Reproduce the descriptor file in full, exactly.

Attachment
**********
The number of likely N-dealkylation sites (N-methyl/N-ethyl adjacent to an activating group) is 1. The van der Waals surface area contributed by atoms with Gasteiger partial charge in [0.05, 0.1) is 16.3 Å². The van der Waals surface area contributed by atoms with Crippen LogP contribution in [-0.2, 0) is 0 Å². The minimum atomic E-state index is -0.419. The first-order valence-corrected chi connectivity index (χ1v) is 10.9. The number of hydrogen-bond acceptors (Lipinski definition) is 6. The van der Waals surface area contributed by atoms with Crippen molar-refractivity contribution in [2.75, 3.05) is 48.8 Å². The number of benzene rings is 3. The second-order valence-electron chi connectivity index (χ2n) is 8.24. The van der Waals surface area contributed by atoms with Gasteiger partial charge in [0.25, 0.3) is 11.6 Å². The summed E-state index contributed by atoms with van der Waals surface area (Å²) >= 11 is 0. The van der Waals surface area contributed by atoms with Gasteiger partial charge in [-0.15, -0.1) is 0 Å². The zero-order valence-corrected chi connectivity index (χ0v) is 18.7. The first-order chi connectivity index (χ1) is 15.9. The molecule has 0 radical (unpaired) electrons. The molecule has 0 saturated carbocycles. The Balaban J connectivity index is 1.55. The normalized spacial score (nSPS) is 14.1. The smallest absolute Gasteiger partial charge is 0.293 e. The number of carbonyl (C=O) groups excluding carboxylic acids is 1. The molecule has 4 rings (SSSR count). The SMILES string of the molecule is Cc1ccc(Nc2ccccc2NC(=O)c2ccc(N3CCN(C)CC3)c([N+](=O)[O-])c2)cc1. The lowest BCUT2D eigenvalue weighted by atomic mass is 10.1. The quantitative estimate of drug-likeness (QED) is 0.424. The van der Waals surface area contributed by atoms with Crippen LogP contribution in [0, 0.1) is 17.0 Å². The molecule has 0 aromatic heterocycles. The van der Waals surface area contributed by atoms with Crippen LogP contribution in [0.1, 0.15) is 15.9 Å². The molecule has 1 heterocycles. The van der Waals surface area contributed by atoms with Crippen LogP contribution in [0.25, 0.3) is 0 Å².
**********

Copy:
The number of likely N-dealkylation sites (N-methyl/N-ethyl adjacent to an activating group) is 1. The van der Waals surface area contributed by atoms with Gasteiger partial charge in [0.05, 0.1) is 16.3 Å². The van der Waals surface area contributed by atoms with Crippen LogP contribution in [-0.2, 0) is 0 Å². The minimum atomic E-state index is -0.419. The first-order valence-corrected chi connectivity index (χ1v) is 10.9. The number of hydrogen-bond acceptors (Lipinski definition) is 6. The van der Waals surface area contributed by atoms with Crippen molar-refractivity contribution in [2.75, 3.05) is 48.8 Å². The number of benzene rings is 3. The second-order valence-electron chi connectivity index (χ2n) is 8.24. The van der Waals surface area contributed by atoms with Gasteiger partial charge in [0.25, 0.3) is 11.6 Å². The summed E-state index contributed by atoms with van der Waals surface area (Å²) >= 11 is 0. The van der Waals surface area contributed by atoms with Gasteiger partial charge in [-0.15, -0.1) is 0 Å². The zero-order valence-corrected chi connectivity index (χ0v) is 18.7. The first-order chi connectivity index (χ1) is 15.9. The molecule has 0 radical (unpaired) electrons. The molecule has 0 saturated carbocycles. The Balaban J connectivity index is 1.55. The normalized spacial score (nSPS) is 14.1. The smallest absolute Gasteiger partial charge is 0.293 e. The number of carbonyl (C=O) groups excluding carboxylic acids is 1. The molecule has 4 rings (SSSR count). The SMILES string of the molecule is Cc1ccc(Nc2ccccc2NC(=O)c2ccc(N3CCN(C)CC3)c([N+](=O)[O-])c2)cc1. The lowest BCUT2D eigenvalue weighted by atomic mass is 10.1. The quantitative estimate of drug-likeness (QED) is 0.424. The van der Waals surface area contributed by atoms with Crippen LogP contribution in [0, 0.1) is 17.0 Å². The molecule has 0 aromatic heterocycles. The van der Waals surface area contributed by atoms with Crippen LogP contribution in [0.1, 0.15) is 15.9 Å². The molecule has 1 heterocycles. The van der Waals surface area contributed by atoms with Crippen LogP contribution in [0.25, 0.3) is 0 Å².